P10010: Motion Tracking Sensor

Kinematics & Placement

Table of Contents

Step 1. Clarify The Problem

When one is attempting to develop a motion tracking system, it is very important to consider the kinematic motion of an human. A human arm, for example, provides nine degrees of motion between the shoulder, elbow, and wrist. One must understand which range of motion they want to measure, and then identify the best way to specifically measure that range of motion without interference from unwanted inputs. In addition, one must fully realize what boundaries of motion are physically capable, and ensure that their sensor placement allows for full ROM measurement.

The following are requirements for sensor placement:

  1. Sensor placement does not hinder normal human motion
  2. Sensor placement gives accurate representation of motion desired
  3. Sensor readings are not affected by external factors (skin, bumps, etc)
  4. Sensor placement allows for complete range of motion measurements (is not limited to 30 degrees out of a possible 50 degrees, for example).

In this case, it is also necessary to consider several parts of the human body when researching placement and kinematics, with joints of interest including:

  1. Spine: Lumbar region: Sacrum-L1/L2-L3/L4/L5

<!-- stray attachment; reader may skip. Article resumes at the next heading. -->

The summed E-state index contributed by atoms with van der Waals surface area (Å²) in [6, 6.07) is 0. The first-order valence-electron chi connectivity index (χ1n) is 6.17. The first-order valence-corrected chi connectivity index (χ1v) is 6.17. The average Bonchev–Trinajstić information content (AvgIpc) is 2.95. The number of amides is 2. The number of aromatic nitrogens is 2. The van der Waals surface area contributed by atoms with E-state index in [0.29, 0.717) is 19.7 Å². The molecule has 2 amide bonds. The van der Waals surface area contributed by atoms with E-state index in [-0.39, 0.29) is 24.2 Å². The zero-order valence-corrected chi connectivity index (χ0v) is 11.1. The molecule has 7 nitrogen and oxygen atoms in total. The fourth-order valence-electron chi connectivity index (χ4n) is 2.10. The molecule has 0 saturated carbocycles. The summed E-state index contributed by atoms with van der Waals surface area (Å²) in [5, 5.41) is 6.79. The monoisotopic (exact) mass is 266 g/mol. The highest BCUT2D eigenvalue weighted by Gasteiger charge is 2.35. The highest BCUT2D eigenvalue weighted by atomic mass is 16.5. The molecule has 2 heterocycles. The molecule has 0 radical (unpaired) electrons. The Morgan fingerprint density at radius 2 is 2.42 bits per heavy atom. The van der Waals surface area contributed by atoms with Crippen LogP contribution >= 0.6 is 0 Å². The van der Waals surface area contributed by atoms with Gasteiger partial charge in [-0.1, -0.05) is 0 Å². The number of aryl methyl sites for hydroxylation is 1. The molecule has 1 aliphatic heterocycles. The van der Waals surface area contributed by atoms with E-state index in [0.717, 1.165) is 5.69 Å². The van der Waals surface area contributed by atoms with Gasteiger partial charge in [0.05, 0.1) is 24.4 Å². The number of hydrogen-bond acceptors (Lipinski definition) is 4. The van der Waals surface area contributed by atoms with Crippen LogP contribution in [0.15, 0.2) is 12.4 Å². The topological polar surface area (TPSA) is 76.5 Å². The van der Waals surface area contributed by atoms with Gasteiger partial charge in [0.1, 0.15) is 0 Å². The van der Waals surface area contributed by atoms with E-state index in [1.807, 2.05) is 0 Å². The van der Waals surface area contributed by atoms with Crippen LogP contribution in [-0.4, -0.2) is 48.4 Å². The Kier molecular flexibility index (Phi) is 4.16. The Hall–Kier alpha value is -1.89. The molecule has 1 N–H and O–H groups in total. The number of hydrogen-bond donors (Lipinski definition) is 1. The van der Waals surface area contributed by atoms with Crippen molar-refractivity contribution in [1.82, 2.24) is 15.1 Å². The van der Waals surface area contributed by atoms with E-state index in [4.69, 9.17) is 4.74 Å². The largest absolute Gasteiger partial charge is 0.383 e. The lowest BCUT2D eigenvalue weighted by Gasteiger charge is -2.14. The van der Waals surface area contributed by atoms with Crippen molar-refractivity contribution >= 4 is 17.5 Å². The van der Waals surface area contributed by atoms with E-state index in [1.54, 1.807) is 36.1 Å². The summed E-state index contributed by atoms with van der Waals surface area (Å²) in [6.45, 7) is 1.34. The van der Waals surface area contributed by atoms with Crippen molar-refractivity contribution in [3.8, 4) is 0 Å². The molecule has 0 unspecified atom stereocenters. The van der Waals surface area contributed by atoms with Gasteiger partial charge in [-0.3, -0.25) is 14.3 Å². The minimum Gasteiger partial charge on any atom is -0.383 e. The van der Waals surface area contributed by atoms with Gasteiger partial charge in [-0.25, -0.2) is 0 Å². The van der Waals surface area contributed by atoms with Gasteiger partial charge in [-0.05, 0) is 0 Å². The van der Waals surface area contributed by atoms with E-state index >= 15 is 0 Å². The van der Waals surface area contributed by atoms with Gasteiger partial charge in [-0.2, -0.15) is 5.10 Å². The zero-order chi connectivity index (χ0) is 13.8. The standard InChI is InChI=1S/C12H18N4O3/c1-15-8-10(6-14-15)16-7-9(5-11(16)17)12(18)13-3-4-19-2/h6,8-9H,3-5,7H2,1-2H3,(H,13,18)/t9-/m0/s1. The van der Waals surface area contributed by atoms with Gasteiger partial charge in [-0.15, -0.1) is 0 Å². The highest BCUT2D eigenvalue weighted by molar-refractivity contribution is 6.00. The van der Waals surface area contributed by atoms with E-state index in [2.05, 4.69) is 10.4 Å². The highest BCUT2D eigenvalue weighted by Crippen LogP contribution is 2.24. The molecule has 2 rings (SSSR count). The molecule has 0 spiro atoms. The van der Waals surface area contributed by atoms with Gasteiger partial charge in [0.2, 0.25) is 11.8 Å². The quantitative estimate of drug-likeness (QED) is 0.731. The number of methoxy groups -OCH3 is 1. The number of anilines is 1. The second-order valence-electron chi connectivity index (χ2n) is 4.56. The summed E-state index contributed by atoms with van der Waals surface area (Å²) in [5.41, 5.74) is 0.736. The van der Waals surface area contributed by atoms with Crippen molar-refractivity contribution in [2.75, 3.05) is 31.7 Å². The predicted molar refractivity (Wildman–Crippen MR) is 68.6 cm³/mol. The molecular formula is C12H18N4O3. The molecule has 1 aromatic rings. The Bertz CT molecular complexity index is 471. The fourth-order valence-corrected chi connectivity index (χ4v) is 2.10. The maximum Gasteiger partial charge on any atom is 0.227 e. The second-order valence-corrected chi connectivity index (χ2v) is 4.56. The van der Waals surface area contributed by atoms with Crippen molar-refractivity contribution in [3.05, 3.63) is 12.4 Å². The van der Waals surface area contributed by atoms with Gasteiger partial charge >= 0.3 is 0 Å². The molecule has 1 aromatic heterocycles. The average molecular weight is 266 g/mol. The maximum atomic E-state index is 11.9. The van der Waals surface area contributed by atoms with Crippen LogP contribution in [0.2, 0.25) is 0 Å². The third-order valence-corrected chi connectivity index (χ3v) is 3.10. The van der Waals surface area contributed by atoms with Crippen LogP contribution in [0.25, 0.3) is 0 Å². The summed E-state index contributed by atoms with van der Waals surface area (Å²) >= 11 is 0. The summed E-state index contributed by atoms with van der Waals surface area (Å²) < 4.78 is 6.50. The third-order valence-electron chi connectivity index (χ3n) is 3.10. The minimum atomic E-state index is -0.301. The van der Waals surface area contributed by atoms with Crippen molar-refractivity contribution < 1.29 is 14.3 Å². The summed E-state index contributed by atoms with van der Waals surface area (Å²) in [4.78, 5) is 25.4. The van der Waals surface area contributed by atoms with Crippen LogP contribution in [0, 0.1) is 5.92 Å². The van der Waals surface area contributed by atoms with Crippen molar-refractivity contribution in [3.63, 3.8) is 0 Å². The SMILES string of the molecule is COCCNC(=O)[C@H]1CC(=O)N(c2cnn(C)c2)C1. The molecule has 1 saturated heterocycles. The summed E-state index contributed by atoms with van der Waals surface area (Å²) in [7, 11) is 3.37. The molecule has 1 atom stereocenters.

2. Arm: Shoulder-Elbow-Wrist
  3. Leg: Hip-Knee-Ankle

Step 2. Search Externally

1) From a PDF by Van Herp, Rowe, Salter, and Paul utilizing the Polhemus 3Space System (Available on EDGE): information on Lumbar/Spine Kinematics

a study of range of movement in 100 healthy subjects aged 20 to 60+ years.



2) From a PDF: Rosen, Perry, Manning, Burns, Hannaford- available on EDGE. Team used a Vicon MT System to capture data, CAD SW to model, and Dynamics SW to derive Euler equations of motion.

During Daily Activities Toward a 7 DOF Upper Limb Powered Exoskeleton



3) From PDF: Kinematic Analysis of Lumbar Spine Undergoing Extension and Dynamic Neural Foramina Cross Section Measurement. By: Yongjie Zhang1, Boyle C. Cheng2, Changho Oh1, Jessica L. Spehar2 James Burgess3 Available on Edge



4) From PDF: Reduced kinematic model of the human spine. By:Christian Simonidis, Manuel Scharmacher, and Wolfgang Seemann.




Step 3. Search Internally

Of the prior RIT MSD projects focusing on motion tracking:




Step 4. Explore Systematically

Specifications of Interest:

Step 5. Reflect on the Results and the Process

Generate Product Concepts